This movement took rise in the late-1910s and 20s after Lev Kuleshov performed a series of experiments to find out if meaning can be derived from two different shots when seen in sequence. Spoiler alert, it can be, and the phenomenon is called the "Kuleshov effect". Soviet Montage, whose notable contributors include Kuleshov, Sergei Eisenstein, Vsevolod Pudovkin, and Dziga Vertov, is rooted in the idea that understanding and creating film/TV relies heavily upon editing. That filmmaking occurs not in the filming of a movie but in the editing of one. That a film's meaning is a symbolic product derived from the "collision of images" that editing creates.
Eisenstein wrote extensively about this, describing several methods of montage that can be used to affect audiences: Attractions, Metric, Rythmic, Tonal, Overtonal/Associational, Intellectual, and Vertical.
Discontinuous editing is an editing style that is the opposite of classical editing. In a discontinuous sequence, the filmmaker will deliberately use an arrangement of shots that seem out of place or confusing relative to a traditional narrative. There's no smooth or logical flow to the shots as they are edited together. This can seem disorienting or ambiguous, but it is used to demand participation on the part of the audience to engage in the intention of the plot.
The most famous discontinuity scene is when Colonel Kurtz is stalked and killed in Apocalypse Now, and we intercut the native ritual at the same time.
An abrupt, disorienting transitional device in the middle of a continuous shot in which the action is noticeably advanced in time and/or cut between two similar scenes, either done accidentally (a technical flaw or the result of bad editing) or purposefully (to create discontinuity for artistic effect); also contrast with an ellipsis and match cut.
Continuity vs discontinuity
As a director, you'll work with your editor to choose discontinuity or continuity. Much of it has to do with the kind of film you want and the emotions you want the audience to feel as the action plays out.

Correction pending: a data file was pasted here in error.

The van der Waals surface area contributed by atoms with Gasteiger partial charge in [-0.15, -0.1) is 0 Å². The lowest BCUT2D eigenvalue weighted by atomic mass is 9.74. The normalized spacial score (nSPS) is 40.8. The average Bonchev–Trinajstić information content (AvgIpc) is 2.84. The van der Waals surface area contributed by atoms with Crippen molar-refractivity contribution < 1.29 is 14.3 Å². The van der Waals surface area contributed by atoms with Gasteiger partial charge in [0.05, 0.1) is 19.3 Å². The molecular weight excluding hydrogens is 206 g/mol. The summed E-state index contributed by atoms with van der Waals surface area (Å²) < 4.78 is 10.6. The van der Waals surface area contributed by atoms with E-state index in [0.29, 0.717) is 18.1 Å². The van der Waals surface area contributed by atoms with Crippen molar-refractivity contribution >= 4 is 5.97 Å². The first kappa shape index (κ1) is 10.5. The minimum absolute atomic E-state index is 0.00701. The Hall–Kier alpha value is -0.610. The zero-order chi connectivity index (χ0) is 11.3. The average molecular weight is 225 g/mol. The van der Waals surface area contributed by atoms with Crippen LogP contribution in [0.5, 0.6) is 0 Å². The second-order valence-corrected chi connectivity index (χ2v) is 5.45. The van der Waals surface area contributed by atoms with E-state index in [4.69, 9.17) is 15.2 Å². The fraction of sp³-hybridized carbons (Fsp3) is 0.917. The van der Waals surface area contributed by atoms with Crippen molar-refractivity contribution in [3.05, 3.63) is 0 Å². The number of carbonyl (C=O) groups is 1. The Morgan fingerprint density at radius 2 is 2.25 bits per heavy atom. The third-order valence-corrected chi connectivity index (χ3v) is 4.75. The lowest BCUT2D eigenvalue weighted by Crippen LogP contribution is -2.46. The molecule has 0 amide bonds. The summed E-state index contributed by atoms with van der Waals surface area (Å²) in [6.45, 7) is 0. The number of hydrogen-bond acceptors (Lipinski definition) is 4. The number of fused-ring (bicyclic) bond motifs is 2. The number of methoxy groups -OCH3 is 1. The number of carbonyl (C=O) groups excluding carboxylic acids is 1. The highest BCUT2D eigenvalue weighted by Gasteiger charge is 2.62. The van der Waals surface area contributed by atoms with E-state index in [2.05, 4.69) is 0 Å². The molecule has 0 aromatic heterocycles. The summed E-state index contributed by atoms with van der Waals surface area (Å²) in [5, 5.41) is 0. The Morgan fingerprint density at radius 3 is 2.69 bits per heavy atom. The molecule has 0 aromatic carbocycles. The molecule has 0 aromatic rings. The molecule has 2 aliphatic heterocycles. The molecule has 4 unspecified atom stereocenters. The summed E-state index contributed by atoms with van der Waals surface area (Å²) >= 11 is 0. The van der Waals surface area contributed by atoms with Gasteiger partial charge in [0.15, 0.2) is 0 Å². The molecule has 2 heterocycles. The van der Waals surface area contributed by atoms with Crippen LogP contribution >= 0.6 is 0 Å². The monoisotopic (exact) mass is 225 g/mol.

Summing up continuity editing...
In many movies we watch, we like to point out continuity errors. They can be fun in bad movies but really take you out of the story in good movies. While no movie or TV show is perfect, continuity editing the very foundation of how they are created. While much of what we talked about in this post is so commonplace you might forget it, it's always good to remind yourself of the staples of the business we're in.
The next time you set out to make something, make sure you have the basics down pat. Then try to mix them up to keep the audience hooked.
Got more to add to the conversation?
Let us know in the comments.
What's next? Learn all the types of film lights!
Your film lighting matters in every shot. It can help you set the tone, look professional, and create the atmosphere of your story. We've deconstructed lighting on No Film School before, but today we want to aggregate all the ideas and techniques behind picking a lighting scheme for your film. These are video lighting setups and film lighting setups that are crucial to storytelling.
So click the link to learn more!
- Watch: How Sergei Eisenstein Used Montage to Film the Unfilmable ›
- Video: The History of Editing, Eisenstein, & the Soviet Montage ›
- What Jean-Luc Godard's 'Breathless' Can Teach You About Jump Cuts & Editing ›
- Editing 101: What is Continuity Editing? ›